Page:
You contribute so much, you receive so much. It is the maximum in a pension system governed by a Social Security in which we all contribute. Unlike the salaried employee, the autonomous has the ability to choose the base for which he quotes. A right that brings out a figure, the less descriptive: 86% of the self-employed do it for the minimum base. It is a fact included in the report ‘The self-employed person in the face of social security’ carried out by the National Federation of Associations of Autonomous Workers (ATA).
All pensions – those of employees and the self-employed – are based on the contribution bases and the time during which they have been paid. If the pensions of practically 9 out of 10 freelancers are governed by the minimum, we can deduce that their pension will be much different from the income received in assets. However, behind this overwhelming majority there is no mischief, but survival, because the self-employed who pay less, charge less and enjoy less coverage.
From when there is a pension
To be entitled to collect a pension, the self-employed worker must have contributed at least 15 years, two of them must be included in the last 15 years prior to the date of retirement. It is the minimum required. That said, how much will a freelancer who quotes for the minimum base charge? After the 2019 reform, the minimum base is 944.40 euros and the maximum is 4,070.10 euros. In both cases, what is quoted is 30% of the base chosen.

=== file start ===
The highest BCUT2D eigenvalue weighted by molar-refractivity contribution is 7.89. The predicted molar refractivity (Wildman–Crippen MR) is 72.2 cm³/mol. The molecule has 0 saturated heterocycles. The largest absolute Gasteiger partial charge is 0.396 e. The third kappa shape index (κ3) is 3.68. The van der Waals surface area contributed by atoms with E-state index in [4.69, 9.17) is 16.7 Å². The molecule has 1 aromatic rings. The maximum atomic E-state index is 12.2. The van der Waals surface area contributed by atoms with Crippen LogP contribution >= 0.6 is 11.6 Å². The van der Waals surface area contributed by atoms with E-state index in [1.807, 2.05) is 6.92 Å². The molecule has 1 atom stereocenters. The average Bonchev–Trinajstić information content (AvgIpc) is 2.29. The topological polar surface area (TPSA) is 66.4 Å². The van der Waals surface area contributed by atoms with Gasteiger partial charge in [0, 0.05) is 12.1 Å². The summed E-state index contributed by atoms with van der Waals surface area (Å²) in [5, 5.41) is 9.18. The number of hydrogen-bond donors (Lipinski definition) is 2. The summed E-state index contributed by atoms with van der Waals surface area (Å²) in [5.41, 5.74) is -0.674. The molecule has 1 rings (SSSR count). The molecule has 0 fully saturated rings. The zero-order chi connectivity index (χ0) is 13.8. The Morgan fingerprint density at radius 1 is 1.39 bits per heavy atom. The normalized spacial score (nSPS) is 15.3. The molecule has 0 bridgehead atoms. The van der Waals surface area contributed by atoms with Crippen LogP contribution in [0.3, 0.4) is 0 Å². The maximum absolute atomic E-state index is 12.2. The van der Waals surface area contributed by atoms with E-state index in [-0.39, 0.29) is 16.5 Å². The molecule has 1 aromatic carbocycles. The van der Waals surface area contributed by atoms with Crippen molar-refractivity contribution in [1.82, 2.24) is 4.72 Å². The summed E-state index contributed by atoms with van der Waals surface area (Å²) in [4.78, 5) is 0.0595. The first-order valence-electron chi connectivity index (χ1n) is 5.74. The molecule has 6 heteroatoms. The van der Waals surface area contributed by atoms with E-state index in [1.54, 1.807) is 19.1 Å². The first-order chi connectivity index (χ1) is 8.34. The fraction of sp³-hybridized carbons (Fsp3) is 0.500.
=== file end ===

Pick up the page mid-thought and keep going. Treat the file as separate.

The same report from the ATA shows another relevant fact: practically one in three self-employed, 28.7%, would choose to raise the contribution base to Social Security if they improve the benefits to which they are entitled. In general, according to the report “The self-employed person in the face of social security,” 37.9% of the group of self-employed workers are predisposed to change and increase their contribution base.
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However, why do they contribute for the minimum by putting the public pension in check that they will receive when the time of retirement comes? The same report shows that 38.2% of the self-employed point out the lack of income as the main reason for not raising their contribution base. On the other hand, 13.2% prefer to invest the money in contracting private plans because they consider that they are better than the benefits they will receive from the public system.
True or not, it is a particularly relevant figure if we consider that one in two freelancers believes they do not have sufficient knowledge of the benefits They generate their Social Security contributions, while one in three freelancers consider that they know the basics. On the contrary, only 3% of the self-employed think that they have a broad knowledge of the benefits to which they are entitled to be autonomous and contribute to Social Security.
The 2019 reform increased the contribution base by 1.25% and the monthly fee by 5 euros
The truth is that the reform of 2019, in addition to an increase in the contribution base of 1.25% and the increase in 5 euros of the share monthly, brought with it some measures that translate into new coverage. Some of the most prominent are the increase of 12 to 24 months of the call ‘self-employed unemployment’, The inclusion of this group in the Vocational Training System for Employment or access to a flat rate after maternity leave, among others.
Lampistas, designers, journalists, accountants, lawyers, architects, transporters … An overwhelming majority still contribute the minimum although that same base is transferred to what will be left of public compensation for retirement. If quoting in that range does not guarantee a pension aligned with your needs, why in Spain more than 90% of the self-employed under the age of 47 contribute for the minimum? Perhaps for the same reason that explains that there are up to 124,675 freelancers over 65 years of age active. Survival instinct.